‘National JJCs’


I was feeling on top of my game all geared up in my National Youth Service Corps kit. I flagged down an approaching taxi and on embarking, inquired about the transport fare. I was in haste so gave up on negotiating on the first adamant response from the driver.

I observed how every other passengers paid half the amount I was told without any sort of negotiation. I was tempted to argue with the driver on arriving my destination but fought the thought and yielded the amount we agreed on.

Prior to this, taking advantage of ‘JJC situations’  by hiking their prices on sensing the potential passenger’s naivety.

It was a rather shocking and unpleasant experience for me because I was used to a society where taxi drivers in particular had fixed rates for every destination and stuck to them regardless of the passenger. On further investigation, I discovered this was very rampant in the case of corps members.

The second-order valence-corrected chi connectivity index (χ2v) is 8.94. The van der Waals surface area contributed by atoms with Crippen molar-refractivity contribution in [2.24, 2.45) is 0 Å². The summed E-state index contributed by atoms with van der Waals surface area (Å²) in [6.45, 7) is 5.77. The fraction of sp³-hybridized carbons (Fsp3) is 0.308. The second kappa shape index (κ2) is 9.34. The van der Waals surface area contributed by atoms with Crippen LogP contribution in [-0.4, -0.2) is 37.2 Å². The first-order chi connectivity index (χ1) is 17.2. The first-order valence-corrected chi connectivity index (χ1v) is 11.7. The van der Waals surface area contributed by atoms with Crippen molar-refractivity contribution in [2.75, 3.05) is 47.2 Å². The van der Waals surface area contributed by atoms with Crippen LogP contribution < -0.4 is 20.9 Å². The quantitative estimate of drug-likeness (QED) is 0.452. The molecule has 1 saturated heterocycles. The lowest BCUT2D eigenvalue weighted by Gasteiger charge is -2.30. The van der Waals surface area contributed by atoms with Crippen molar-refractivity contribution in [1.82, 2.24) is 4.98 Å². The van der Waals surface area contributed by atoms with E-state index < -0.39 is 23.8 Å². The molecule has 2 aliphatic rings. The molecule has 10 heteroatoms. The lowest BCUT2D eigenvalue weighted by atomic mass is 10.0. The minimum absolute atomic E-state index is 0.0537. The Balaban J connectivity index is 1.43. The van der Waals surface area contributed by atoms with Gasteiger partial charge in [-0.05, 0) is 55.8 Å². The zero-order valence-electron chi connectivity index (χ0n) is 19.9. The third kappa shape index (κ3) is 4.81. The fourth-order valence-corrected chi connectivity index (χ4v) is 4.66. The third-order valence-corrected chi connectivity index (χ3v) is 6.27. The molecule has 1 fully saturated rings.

It really got me thinking about the masses’ perception of corps members. It would seem a lot of people see corps members as white-collar high-earners or spoon-fed young adults. I find it really puzzling because the definition of national service seems to be lost on many.

The National Youth Service entails individuals who having gone through the fine-tuning that is formal education, giving back to the nation in the form of their time, energy and intellect for national growth and improvement. One would thus expect corps members to be revered by all as national heroes of some sort but that’s seldom the case.

On the contrary, a fellow corps member encountered a taxi driver who conveyed her and her friends without pay. I am glad for his brand of citizens, although they are not as many as they used to be.

I dream of a Nigeria where 0A
I dream of a Nigeria where National Youth Service Corps members are appreciated and encouraged in their servitude to our great nation.

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